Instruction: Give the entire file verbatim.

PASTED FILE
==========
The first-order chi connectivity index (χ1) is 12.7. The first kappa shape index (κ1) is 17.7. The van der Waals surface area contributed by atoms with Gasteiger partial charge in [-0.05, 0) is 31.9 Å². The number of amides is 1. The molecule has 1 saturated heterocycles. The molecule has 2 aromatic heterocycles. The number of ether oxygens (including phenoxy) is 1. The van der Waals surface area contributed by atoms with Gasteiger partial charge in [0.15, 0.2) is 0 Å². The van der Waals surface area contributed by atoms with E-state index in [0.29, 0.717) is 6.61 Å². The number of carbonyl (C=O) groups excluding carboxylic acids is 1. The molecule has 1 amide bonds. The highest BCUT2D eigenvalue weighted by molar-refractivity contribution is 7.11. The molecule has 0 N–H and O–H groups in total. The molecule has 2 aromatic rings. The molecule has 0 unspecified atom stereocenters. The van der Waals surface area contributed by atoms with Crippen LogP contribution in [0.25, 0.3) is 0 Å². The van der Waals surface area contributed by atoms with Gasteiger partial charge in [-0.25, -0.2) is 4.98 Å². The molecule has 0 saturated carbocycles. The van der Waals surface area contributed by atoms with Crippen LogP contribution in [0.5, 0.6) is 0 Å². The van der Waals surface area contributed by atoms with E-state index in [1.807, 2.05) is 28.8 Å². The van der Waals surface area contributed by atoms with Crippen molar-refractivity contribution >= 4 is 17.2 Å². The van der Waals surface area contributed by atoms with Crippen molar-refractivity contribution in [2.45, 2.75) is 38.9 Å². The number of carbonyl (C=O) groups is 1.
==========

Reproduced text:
The first-order chi connectivity index (χ1) is 12.7. The first kappa shape index (κ1) is 17.7. The van der Waals surface area contributed by atoms with Gasteiger partial charge in [-0.05, 0) is 31.9 Å². The number of amides is 1. The molecule has 1 saturated heterocycles. The molecule has 2 aromatic heterocycles. The number of ether oxygens (including phenoxy) is 1. The van der Waals surface area contributed by atoms with Gasteiger partial charge in [0.15, 0.2) is 0 Å². The van der Waals surface area contributed by atoms with E-state index in [0.29, 0.717) is 6.61 Å². The number of carbonyl (C=O) groups excluding carboxylic acids is 1. The molecule has 1 amide bonds. The highest BCUT2D eigenvalue weighted by molar-refractivity contribution is 7.11. The molecule has 0 N–H and O–H groups in total. The molecule has 2 aromatic rings. The molecule has 0 unspecified atom stereocenters. The van der Waals surface area contributed by atoms with Crippen LogP contribution in [0.25, 0.3) is 0 Å². The van der Waals surface area contributed by atoms with Gasteiger partial charge in [-0.25, -0.2) is 4.98 Å². The molecule has 0 saturated carbocycles. The van der Waals surface area contributed by atoms with Crippen LogP contribution in [0.5, 0.6) is 0 Å². The van der Waals surface area contributed by atoms with E-state index in [1.807, 2.05) is 28.8 Å². The van der Waals surface area contributed by atoms with Crippen molar-refractivity contribution >= 4 is 17.2 Å². The van der Waals surface area contributed by atoms with Crippen molar-refractivity contribution in [2.45, 2.75) is 38.9 Å². The number of carbonyl (C=O) groups is 1.